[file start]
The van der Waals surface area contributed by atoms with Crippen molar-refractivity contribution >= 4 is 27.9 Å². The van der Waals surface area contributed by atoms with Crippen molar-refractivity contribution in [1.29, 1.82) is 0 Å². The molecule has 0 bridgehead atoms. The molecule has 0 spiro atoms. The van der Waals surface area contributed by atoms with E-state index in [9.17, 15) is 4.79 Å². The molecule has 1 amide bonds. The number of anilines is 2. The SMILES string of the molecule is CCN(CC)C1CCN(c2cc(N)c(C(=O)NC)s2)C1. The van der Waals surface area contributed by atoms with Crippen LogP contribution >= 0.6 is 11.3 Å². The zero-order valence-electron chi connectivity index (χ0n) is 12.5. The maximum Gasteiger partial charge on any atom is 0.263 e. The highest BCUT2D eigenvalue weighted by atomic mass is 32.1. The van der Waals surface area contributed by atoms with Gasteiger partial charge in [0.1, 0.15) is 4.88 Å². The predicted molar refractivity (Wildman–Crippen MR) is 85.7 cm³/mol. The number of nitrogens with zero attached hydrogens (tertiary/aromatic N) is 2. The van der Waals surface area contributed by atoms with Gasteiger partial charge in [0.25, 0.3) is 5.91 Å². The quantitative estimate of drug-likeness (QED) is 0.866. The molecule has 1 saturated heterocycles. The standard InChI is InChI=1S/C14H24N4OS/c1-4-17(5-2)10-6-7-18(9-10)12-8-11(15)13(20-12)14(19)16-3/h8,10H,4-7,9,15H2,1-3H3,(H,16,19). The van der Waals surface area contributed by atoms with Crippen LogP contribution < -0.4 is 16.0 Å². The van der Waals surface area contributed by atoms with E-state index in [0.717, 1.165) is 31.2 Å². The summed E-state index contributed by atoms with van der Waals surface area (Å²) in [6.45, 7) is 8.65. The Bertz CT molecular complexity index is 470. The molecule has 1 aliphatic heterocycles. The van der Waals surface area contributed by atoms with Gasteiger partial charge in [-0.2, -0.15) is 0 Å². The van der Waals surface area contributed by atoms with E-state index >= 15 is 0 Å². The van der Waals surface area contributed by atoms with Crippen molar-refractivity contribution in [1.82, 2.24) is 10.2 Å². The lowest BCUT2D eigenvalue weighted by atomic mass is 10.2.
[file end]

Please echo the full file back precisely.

The van der Waals surface area contributed by atoms with Crippen molar-refractivity contribution >= 4 is 27.9 Å². The van der Waals surface area contributed by atoms with Crippen molar-refractivity contribution in [1.29, 1.82) is 0 Å². The molecule has 0 bridgehead atoms. The molecule has 0 spiro atoms. The van der Waals surface area contributed by atoms with E-state index in [9.17, 15) is 4.79 Å². The molecule has 1 amide bonds. The number of anilines is 2. The SMILES string of the molecule is CCN(CC)C1CCN(c2cc(N)c(C(=O)NC)s2)C1. The van der Waals surface area contributed by atoms with Crippen LogP contribution >= 0.6 is 11.3 Å². The zero-order valence-electron chi connectivity index (χ0n) is 12.5. The maximum Gasteiger partial charge on any atom is 0.263 e. The highest BCUT2D eigenvalue weighted by atomic mass is 32.1. The van der Waals surface area contributed by atoms with Gasteiger partial charge in [0.1, 0.15) is 4.88 Å². The predicted molar refractivity (Wildman–Crippen MR) is 85.7 cm³/mol. The number of nitrogens with zero attached hydrogens (tertiary/aromatic N) is 2. The van der Waals surface area contributed by atoms with Gasteiger partial charge in [0.25, 0.3) is 5.91 Å². The quantitative estimate of drug-likeness (QED) is 0.866. The molecule has 1 saturated heterocycles. The standard InChI is InChI=1S/C14H24N4OS/c1-4-17(5-2)10-6-7-18(9-10)12-8-11(15)13(20-12)14(19)16-3/h8,10H,4-7,9,15H2,1-3H3,(H,16,19). The van der Waals surface area contributed by atoms with Crippen LogP contribution < -0.4 is 16.0 Å². The van der Waals surface area contributed by atoms with E-state index in [0.717, 1.165) is 31.2 Å². The summed E-state index contributed by atoms with van der Waals surface area (Å²) in [6.45, 7) is 8.65. The Bertz CT molecular complexity index is 470. The molecule has 1 aliphatic heterocycles. The van der Waals surface area contributed by atoms with Gasteiger partial charge in [-0.2, -0.15) is 0 Å². The van der Waals surface area contributed by atoms with E-state index >= 15 is 0 Å². The van der Waals surface area contributed by atoms with Crippen molar-refractivity contribution in [1.82, 2.24) is 10.2 Å². The lowest BCUT2D eigenvalue weighted by atomic mass is 10.2.